Late last year, the Primary Sector Council (PSC) unveiled its vision for the future of New Zealand’s primary industries.
In past elections much of the talk on the campaign trail has remained there then has quickly been cut from the agenda as the books are opened and reality has dawned.
In essence there will be change, but how much is another matter.
A quick read of Labour’s website tells much about what will happen. Country of origin labelling is likely in, as is the splitting off of biosecurity and possibly the food safety functions of MPI. But with the coalition agreement signalling the establishment of a new forestry service, it’s possible these functions could remain under the MPI umbrella but with greater independence and more funding.
A review of the PGP grants is likely and Crown funding for irrigation is gone, though this seems to be based on the assumption that irrigation means dairy. It’s possible this may be revised in time to cover just horticulture, especially in the light of the Greens wanting dairying scaled down and a move to other forms of farming of which horticulture is the obvious choice.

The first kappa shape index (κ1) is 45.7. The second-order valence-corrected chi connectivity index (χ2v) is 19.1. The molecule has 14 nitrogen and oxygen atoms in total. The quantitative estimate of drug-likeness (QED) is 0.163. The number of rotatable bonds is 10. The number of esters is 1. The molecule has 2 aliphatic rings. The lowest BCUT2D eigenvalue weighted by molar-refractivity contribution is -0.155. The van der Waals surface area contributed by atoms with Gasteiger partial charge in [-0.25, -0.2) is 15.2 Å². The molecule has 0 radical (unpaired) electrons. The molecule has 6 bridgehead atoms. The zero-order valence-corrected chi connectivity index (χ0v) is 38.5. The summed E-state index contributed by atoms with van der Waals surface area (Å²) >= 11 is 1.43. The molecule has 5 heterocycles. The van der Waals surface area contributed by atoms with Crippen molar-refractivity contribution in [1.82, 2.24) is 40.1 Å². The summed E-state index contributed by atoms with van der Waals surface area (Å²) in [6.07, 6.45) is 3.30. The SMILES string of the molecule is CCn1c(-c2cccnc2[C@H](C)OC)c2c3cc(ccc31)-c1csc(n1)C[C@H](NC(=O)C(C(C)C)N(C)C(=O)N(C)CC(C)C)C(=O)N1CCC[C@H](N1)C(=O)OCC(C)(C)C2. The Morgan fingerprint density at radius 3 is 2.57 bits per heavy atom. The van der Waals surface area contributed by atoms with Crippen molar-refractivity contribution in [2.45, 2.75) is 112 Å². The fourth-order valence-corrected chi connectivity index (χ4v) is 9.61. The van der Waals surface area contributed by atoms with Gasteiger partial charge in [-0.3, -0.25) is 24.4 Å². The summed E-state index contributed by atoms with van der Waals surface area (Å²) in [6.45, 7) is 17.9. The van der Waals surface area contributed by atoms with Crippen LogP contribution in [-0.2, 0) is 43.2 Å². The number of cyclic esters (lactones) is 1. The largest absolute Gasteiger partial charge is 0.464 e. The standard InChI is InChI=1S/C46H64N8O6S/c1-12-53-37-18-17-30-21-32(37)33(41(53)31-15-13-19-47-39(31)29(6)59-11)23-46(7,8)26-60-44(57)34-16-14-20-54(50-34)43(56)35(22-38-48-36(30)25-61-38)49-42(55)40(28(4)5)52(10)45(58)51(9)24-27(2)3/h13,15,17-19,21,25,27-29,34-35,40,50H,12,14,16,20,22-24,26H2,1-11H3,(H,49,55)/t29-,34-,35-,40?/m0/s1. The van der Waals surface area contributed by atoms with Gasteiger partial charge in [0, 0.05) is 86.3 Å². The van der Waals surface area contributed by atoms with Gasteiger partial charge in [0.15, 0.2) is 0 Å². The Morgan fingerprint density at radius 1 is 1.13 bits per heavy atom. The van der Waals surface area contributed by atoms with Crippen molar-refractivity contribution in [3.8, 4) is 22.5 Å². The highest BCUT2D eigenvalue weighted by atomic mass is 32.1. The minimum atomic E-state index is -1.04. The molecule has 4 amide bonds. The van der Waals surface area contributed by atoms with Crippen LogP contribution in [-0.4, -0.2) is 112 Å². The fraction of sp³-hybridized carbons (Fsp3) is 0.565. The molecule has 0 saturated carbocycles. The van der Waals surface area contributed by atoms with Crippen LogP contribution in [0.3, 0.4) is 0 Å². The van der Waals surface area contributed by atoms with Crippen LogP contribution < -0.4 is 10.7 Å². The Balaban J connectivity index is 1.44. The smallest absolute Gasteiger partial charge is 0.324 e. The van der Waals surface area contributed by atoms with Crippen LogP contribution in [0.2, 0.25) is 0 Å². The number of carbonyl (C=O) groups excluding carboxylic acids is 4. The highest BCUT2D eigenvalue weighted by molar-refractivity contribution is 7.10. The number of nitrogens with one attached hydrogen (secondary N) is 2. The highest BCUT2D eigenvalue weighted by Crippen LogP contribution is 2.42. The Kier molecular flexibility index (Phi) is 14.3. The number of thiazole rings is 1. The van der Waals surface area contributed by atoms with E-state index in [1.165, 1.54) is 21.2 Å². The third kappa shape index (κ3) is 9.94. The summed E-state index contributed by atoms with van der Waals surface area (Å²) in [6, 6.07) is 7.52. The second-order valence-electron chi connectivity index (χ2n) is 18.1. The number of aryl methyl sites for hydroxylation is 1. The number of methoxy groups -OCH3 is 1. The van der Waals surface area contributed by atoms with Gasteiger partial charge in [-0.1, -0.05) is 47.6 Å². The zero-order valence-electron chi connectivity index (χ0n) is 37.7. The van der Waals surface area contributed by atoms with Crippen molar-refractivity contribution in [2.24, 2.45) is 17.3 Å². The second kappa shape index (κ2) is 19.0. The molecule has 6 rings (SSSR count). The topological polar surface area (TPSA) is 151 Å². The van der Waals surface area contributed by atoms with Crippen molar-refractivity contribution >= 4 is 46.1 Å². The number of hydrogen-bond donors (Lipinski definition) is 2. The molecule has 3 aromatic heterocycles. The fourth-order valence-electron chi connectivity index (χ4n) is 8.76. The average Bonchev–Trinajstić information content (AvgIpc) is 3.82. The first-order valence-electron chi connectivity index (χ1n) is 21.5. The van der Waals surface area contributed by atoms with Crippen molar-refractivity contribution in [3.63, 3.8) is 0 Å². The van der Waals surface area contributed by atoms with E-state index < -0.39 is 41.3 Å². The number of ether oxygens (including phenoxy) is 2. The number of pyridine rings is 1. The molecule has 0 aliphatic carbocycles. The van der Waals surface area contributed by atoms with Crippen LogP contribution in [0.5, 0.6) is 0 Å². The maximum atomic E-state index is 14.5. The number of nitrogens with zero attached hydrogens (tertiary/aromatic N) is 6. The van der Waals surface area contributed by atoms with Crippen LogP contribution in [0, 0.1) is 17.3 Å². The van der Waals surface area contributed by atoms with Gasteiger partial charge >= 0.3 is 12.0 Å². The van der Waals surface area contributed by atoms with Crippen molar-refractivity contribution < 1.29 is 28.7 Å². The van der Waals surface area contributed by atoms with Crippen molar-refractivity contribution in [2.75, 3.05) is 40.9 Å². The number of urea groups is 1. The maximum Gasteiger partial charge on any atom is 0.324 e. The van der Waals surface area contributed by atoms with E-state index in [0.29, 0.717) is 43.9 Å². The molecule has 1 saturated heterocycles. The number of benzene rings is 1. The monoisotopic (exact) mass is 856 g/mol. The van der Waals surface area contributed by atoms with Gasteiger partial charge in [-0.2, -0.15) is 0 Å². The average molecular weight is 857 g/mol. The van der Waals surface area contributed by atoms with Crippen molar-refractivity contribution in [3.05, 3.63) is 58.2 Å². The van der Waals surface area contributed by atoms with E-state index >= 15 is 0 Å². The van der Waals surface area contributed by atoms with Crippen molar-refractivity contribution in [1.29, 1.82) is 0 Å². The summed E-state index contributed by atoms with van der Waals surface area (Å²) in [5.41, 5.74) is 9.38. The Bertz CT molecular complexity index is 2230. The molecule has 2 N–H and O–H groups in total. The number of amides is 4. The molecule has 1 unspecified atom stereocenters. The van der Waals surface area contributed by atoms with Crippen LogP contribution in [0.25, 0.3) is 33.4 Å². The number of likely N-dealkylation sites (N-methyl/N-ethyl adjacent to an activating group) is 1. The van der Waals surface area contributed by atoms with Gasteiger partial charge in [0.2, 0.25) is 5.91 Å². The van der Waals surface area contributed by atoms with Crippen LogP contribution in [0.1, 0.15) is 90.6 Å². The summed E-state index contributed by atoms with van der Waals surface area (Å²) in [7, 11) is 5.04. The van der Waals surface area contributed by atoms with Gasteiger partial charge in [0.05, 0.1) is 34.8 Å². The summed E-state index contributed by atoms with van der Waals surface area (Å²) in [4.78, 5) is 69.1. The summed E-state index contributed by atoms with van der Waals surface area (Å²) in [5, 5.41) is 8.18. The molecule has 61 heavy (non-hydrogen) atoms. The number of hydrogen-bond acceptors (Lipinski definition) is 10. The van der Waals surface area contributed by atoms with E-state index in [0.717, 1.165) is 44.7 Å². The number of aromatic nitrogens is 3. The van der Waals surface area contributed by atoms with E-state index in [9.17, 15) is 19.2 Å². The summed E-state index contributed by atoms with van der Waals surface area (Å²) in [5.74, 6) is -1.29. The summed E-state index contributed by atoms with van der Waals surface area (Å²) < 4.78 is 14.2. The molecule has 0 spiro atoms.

There will be a strong focus on cleaning up rivers and this is likely to be based on a new national policy statement (NPS). Expect to see plans to improve rivers to swimmable standards fast-tracked and the fencing of intensively stocked land near waterways with setbacks for riparian planting to filter and absorb silt and nutrients.
The Greens have cows in their sights and they will push to reduce the size of the dairy herd, but Jacinda Ardern is on record as saying Labour would not try to reduce dairy herd numbers but would look at restricting large scale intensification of dairy farming.
The Greens will come unstuck when they try to impose a levy on nitrate pollution from dairy farms. Fed Farmers’ Andrew Hoggard has already labelled the idea “unfair, full of holes and likely to cost the environment”. Clearly the Greens have a thing about cows and are even talking about paying farmers to move away from dairying. Some are doing that; conversions to kiwifruit and avocados are gaining momentum. Not so conversions to growing hemp (sorry James).
Thanks to Winston the infamous water tax is gone and whether agriculture gets included in any emissions trading scheme will now be in the hands of a climate change commission. There will be a strong emphasis on regional development which will certainly benefit the agri sector and lifting the minimum wage to $20 an hour by 2020 will have some impact on farmers especially on their employing extra staff.